Join/Renew Now

Latest news

Higginson sets Pan Ams record as Team USA picks up three more golds

Higginson sets Pan Ams record as Team USA picks up three more golds
TORONTO -- Ashley Higginson ran a Pan American Games record en route to her gold medal and Team USA picked up six medals, including three golds, on Friday night for 34 total pieces of hardware earned at CIBC Pan Am/Parapan Am Athletics Stadium.
Shalaya Kipp (Boulder, Colorado) and Ashley Higginson (Clinton, New Jersey) ran at the front of the field for the first portion of the women’s 3000-meter steeplechase final, but the pace was not overly quick. Higginson took over with three laps remaining as the pace accelerated, with Kipp a stride behind her. With 700 to go Higginson continued to turn up the heat, stretching a few more meters of an advantage between her and Kipp. At the bell, Higginson had a 10-meter margin and she maintained that lead through the finish in 9:48.12 for a Pan American Games record. Kipp made it a 1-2 finish for Team USA with silver in 9:49.96, also under the previous meet record.
Team USA started the evening session with gold, going 1-2 in the women's 200m as Kaylin Whitney (Clermont, Florida) ran out to a 22.65 victory with teammate Kyra Jefferson (Gainesville, Florida) getting the silver in 22.72. The last time U.S. athletes went 1-2 was in 1987 with Gwen Torrence and Randy Givens.
Andrew Wheating (Eugene, Oregon) ran in the middle of the lead pack for the first half of the men’s 1500 meters final and positioned himself well for the certain kick to come. With 200 to go Wheating took over at the front and was leading into the final curve with only a stride’s advantage over two Canadian challengers. A powerful push over the final 50 meters gave Wheating the gold in 3:41.41. Kyle Merber (Annandale, New Jersey) was seventh in 3:43.60.
Taking the silver in men’s javelin, Riley Dolezal (Fargo, North Dakota) threw a season’s best, 81.62m/267-9, on his fourth attempt to vault from fifth into medal position. Sean Furey (San Diego, California) was fifth with a best of 77.41m/253-11, a distance he hit twice, once in round 3 and again in round 6.
Sha’keelah Saunders (Lexington, Kentucky) came through with a clutch sixth leap in women’s jump to secure the bronze medal with a mark of 6.66m/21-10.25. Quanesha Burks (Tuscaloosa, Alabama) was eighth with a best jump of 6.47m/21-2.75.
Wallace Spearmon (Little Rock, Arkansas) was slow coming out of the blocks in the men’s 200 meters final but made up a lot of ground coming off the curve, moving up to fifth in 20.11. Running in the tight confines of lane 1, BeeJay Lee (Chino, California) was eighth in 20.74.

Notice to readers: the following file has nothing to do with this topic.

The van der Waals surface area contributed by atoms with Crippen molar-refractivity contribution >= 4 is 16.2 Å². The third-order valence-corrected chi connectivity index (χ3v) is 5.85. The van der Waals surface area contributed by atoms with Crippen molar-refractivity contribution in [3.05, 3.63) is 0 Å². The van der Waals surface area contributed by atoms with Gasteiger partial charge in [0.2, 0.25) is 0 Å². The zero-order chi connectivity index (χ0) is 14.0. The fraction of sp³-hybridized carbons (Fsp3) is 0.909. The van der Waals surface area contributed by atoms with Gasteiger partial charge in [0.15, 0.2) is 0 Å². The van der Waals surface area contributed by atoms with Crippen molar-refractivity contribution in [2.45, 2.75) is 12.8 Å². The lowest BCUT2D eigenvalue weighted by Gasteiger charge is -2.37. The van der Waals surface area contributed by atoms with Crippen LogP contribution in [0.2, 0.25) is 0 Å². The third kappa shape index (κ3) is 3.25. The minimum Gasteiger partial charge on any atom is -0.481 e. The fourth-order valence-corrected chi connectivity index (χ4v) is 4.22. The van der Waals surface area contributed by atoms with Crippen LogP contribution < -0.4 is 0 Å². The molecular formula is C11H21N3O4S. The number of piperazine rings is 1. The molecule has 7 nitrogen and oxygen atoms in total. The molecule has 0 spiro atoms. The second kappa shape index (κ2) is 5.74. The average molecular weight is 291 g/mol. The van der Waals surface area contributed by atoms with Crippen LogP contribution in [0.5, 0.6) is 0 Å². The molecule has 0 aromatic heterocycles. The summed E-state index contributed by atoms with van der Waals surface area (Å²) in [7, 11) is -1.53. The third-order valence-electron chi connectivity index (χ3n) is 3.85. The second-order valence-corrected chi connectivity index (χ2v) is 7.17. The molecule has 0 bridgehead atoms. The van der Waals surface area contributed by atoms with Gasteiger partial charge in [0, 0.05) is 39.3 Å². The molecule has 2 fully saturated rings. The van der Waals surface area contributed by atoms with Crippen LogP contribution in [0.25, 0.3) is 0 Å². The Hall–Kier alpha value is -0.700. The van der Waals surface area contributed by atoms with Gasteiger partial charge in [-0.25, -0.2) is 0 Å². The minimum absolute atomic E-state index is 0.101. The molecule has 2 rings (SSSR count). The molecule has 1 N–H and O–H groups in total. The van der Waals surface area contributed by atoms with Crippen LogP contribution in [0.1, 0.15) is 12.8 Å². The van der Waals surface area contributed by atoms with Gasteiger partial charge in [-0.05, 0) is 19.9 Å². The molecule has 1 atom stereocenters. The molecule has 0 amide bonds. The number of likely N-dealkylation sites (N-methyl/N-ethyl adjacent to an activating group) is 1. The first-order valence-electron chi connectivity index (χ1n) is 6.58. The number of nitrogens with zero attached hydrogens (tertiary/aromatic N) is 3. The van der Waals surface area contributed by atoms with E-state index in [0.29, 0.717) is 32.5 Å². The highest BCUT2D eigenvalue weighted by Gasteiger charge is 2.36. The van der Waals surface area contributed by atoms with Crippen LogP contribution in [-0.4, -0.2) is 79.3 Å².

Barbara Pierre (Knightdale, North Carolina) ran the lead-off leg of the women’s 4x100m relay, cranking through the curve to handoff  with a slight lead to Lekeisha Lawson (Victorville, California) continued the American dominance to increase the gap with her handoff to Morolake Akinosun (Austin, Texas) who ran a tight curve, pushing the Americans 10 meters into the lead with Pan American Games gold medalist Kaylin Whitney maintaining the lead and comfortably bringing the U.S. across the line in first place in 43.07.
The men’s 4x100 relay was the third fastest overall after finishing second in heat one in 38.29. Sean McLean (San Diego, California) opened up with a sure and steady first leg and handed off to Wallace Spearmon on the backstretch. Spearmon kept Team USA in the hunt and passed to Kendal Williams (Jacksonville, Florida)  who ran the final curve. Chasing Antigua & Barbuda on the anchor, Remontay McClain (Irvine, California) made sure the U.S. would advance to the final.
After the first four events on Day 1 of the women’s heptathlon, Heather Miller-Koch (St. Paul, Minnesota) was third with 3,641 points and Breanna Leslie (Mesa, Arizona) was seventh with 3,424 points.
Click here for quotes from the evening session.
Click here for the complete schedule and results.
Fans can join the conversation by following USATF on Instagram, Twitter and Facebook and by using the hashtag #TO2015.
Track & field will air as part of ESPN’s Pan American Games coverage across their family of networks, including ESPN, ESPN2 and ESPN3/WatchESPN.
Pan American Games TV Coverage
Time (ET) Date Network
8-11 p.m. July 24 ESPN/ESPN2
11 a.m.-11 p.m. July 25 ESPN3
4:30-11 p.m. July 25 ESPN/ESPN2
Team USA Medals at the Pan American Games (34)
Gold (10)
Ashley Higginson, 3000 steeplechase (9:48.12, meet record)
Andrew Wheating, 1500 (3:41.41)
Kaylin Whitney, 200 (22.65)
David Oliver, 110 hurdles (13.07, meet record)
Kendall Baisden, 400 (51.27)
Clayton Murphy, 800 (1:47.19)
Kibwe Johnson, hammer (75.46m/247-7)
Jeff Henderson, long jump (8.54m/28-0.25w)
Shamier Little, 400 hurdles (55.50)
Queen Harrison, 100 hurdles (12.52, meet record)
Silver (12)
Shalaya Kipp, 3000 steeplechase (9:49.96)
Riley Dolezal, javelin (81.62m/267-9)
Kyra Jefferson, 200 (22.72)
Desiree Davila, 10,000 (32:43.99)
Shakima Wimbley, 400 (51.36)
Marquis Goodwin, long jump (8.27m/27-1.75w)
Jill Camarena-Williams, shot put (18.65m/61-2.25)
Alysia MontaƱo, 800 (1:59.76)
Tenaya Jones, 100 hurdles (12.84)
Amber Campbell, hammer (71.22m/233-8)
Aron Rono, 10,000 (28:50.83)
Kara Winger, javelin (61.44m/201-7)
Bronze (12)
Gia Lewis-Smallwood, discus (61.26m/201-0)
Russ Winger, discus (62.64m/205-6)
Jenn Suhr, pole vault (4.60m/15-1)
Kyle Clemons, 400 (44.84)
Ryan Martin, 800 (1:47.73)
Conor McCullough, hammer (73.74m/241-9)
Barbara Pierre, 100 (11.01)
Cory Leslie, 3000 steeplechase (8:36.83)
Jake Blankenship & Mark Hollis, pole vault (5.40m/17-8.5)
Kellyn Taylor, 5000 (15:52.78)
Lindsay Flanagan, marathon (2:36:30)

Nike Toyota Hershey Garden of Life UCS Gatorade NCSA KT Nationwide St. Vincent Normatec
© 2001-2023 USA Track & Field, Inc. All Rights Reserved.